Well, perhaps that’s an overstatement: I was pleased with the texture of the eggplant, with its supple skin and creamy flesh, but whenever I stirred, the delicate pieces tended to break apart. So instead of using a spoon, I simply swirled the skillet.
That helped, but the size and shape of the pieces, as well as the eggplant variety, also had an impact on whether or not the chunks stayed intact. I knew that each piece needed to have some skin attached, since skinless flesh fell apart and muddied the sauce. Also, I wanted the recipe to work with the most commonly available types of eggplant, each with a different size and shape: long, slender Chinese or Japanese eggplant; larger, bulbous globe eggplant; and smaller Italian eggplant. Coin‑shaped slices worked well for the Asian varieties but were too large for the others. Conversely, slicing into rounds and then into pie-shaped wedges was well suited to larger eggplant but not the smaller ones. The only method that worked across the board was cutting the eggplant in half crosswise and then lengthwise into slim, even wedges. This way, each piece was guaranteed to have a uniform ratio of skin to flesh no matter the dimensions of the eggplant. (It was also important to choose moderately sized Italian or globe eggplants: Cut into wedges, the big swaths of flesh that were created with large eggplants were more liable to break away from the skin.)
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Absolutely the best chicken ever, even the breast meat was moist! It's the only way I'll cook a whole chicken again. Simple, easy, quick, no mess - perfect every time. I've used both stainless steel and cast iron pans. great and easy technique for “roasted” chicken. I will say there were no pan juices, just fat in the skillet. Will add to the recipe rotation. Good for family and company dinners too. I've done this using a rimmed sheet pan instead of a skillet and put veggies and potatoes around the chicken for a one-pan meal. Broccoli gets nicely browned and yummy!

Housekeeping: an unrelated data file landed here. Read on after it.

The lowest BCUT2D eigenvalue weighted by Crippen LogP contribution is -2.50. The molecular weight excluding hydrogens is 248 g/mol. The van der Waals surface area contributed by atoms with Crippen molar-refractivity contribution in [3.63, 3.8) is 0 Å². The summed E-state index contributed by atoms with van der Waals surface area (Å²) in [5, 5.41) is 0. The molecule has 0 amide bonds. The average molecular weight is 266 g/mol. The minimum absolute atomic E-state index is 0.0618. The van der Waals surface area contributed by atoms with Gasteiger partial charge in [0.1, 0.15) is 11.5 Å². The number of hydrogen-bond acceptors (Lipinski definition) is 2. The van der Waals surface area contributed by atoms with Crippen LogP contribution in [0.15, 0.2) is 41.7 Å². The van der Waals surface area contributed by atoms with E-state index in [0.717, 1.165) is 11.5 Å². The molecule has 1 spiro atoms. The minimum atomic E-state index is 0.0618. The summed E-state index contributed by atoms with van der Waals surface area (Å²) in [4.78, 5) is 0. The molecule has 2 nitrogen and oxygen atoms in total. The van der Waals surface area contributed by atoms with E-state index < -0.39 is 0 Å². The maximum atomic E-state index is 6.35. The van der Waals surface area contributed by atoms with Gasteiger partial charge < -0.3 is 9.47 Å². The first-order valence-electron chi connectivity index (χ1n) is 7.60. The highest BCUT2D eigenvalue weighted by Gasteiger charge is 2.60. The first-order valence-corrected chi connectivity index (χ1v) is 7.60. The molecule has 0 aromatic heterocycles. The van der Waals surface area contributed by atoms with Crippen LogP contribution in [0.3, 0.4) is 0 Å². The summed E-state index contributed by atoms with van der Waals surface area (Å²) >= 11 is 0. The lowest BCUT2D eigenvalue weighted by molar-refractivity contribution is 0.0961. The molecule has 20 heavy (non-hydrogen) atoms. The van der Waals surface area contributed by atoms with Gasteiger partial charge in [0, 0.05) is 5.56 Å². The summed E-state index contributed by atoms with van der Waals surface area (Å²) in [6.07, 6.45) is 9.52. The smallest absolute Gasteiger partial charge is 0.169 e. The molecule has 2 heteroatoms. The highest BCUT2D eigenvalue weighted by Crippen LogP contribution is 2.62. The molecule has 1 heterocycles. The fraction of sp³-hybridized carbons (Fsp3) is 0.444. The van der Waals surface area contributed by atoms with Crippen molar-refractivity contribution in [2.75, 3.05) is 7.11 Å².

Absolutely the best chicken ever, even the breast meat was moist! It's the only way I'll cook a whole chicken again. Simple, easy, quick, no mess - perfect every time. I've used both stainless steel and cast iron pans. great and easy technique for “roasted” chicken. I will say there were no pan juices, just fat in the skillet. Will add to the recipe rotation. Good for family and company dinners too.
Amazed this recipe works out as well as it does. Would not have thought that the amount of time under the broiler would have produced a very juicy and favorable chicken with a very crispy crust. Used my 12" Lodge Cast Iron skillet (which can withstand 1000 degree temps to respond to those who wondered if it would work) and it turned out great. A "make again" as my family rates things. This is a great recipe, and I will definitely make it again. My butcher gladly butterflied the chicken for me, therefore I found it to be a fast and easy prep. I used my cast iron skillet- marvellous!
John, wasn't it just amazing chicken? So much better than your typical oven baked chicken and on par if not better than gas or even charcoal grilled. It gets that smokey charcoal tasted and overnight koshering definitely helps, something I do when time permits. First-time I've pierced a whole chicken minus the times I make jerk chicken on the grill. Yup, the cast iron was not an issue.